As part of our on-going education of the California SMOG check and STAR program community, we’re publishing some short Q&A on various topics concerning possible Bureau of Automotive Repair issues.
- Remember: every situation is unique, and nothing on our blog or website should be construed as legal advice. Affected parties are urged to consult an attorney!
Q. How does a potential “criminal” action by the Bureau of Automotive Repair usually start against a SMOG station or SMOG Technician?
Generally we see two types of criminal cases – alleged illegal smog check inspections, either by way of clean piping or clean plugging, and alleged fraudulent brake and lamp inspections. We also see cases for false advertising and insurance fraud.
Normally the Bureau of Automotive Repair conducts either surveillance or undercover operations against a target. Other times the Bureau of Automotive Repair will cooperate with insurance companies to find formerly repaired vehicles. Once they feel they have enough evidence to secure a conviction the case is forwarded to the local district attorney’s office for prosecution. The local district attorney’s office decides whether to take the case or not.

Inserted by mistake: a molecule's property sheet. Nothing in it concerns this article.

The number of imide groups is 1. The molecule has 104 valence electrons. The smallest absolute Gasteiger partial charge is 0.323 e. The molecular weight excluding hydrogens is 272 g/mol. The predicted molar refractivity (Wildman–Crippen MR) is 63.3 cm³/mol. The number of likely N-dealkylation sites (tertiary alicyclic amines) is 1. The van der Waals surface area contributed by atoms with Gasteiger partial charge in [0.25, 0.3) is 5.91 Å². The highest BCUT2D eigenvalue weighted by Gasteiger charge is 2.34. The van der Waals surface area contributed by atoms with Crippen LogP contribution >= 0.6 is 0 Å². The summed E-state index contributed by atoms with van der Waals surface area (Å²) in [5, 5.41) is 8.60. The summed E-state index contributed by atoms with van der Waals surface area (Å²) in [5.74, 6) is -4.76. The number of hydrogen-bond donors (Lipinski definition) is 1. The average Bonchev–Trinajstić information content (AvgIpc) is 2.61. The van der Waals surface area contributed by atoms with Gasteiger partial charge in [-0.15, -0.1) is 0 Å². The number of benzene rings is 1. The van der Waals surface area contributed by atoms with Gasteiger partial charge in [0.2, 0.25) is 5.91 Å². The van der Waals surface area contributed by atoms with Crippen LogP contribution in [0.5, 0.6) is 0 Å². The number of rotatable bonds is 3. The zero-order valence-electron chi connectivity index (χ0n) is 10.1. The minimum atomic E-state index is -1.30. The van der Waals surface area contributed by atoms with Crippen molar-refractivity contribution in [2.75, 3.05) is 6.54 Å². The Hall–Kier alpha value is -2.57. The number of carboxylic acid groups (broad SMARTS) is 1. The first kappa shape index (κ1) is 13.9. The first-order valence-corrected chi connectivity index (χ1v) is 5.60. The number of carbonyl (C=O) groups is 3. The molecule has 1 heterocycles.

Q. If this is initially started with a letter or formal document, how does it work? Is the defendant officially served?
Is he usually arrested on the spot, and taken to jail?
We have seen both. Some jurisdictions send a letter to the accused to arrange a formal arraignment or surrender. Other jurisdictions simply file the case, a warrant is issued, and the individual(s) are picked up by way of arrest.
Q. What is bail typically set to in theses cases? How do you “make bail?”
Typically these are mostly $0 bail cases or ROR – release on your own recognizance. Every so often the district attorney will ask for a nominal amount of bail, ether $5000 or $10000. If there are significant priors, bail may be more. A bail bondsman will be able to help you make bail – it’s what they do.
Q. If I am the owner of a STAR Certified station, am I PERSONALLY at risk in a criminal case? Doesn’t my incorporation
shield me from these problems?
Yes and No. If you are not involved in the alleged conduct, you will not be held criminally liable for your technician’s actions. Civilly, or in the Administrative Arena you can be held liable for the actions of an employee. Criminally, as long as you were not involved in the alleged conduct, i.e., assisting with the alleged clean pipe or clean plug, then no – you will not be held criminally liable.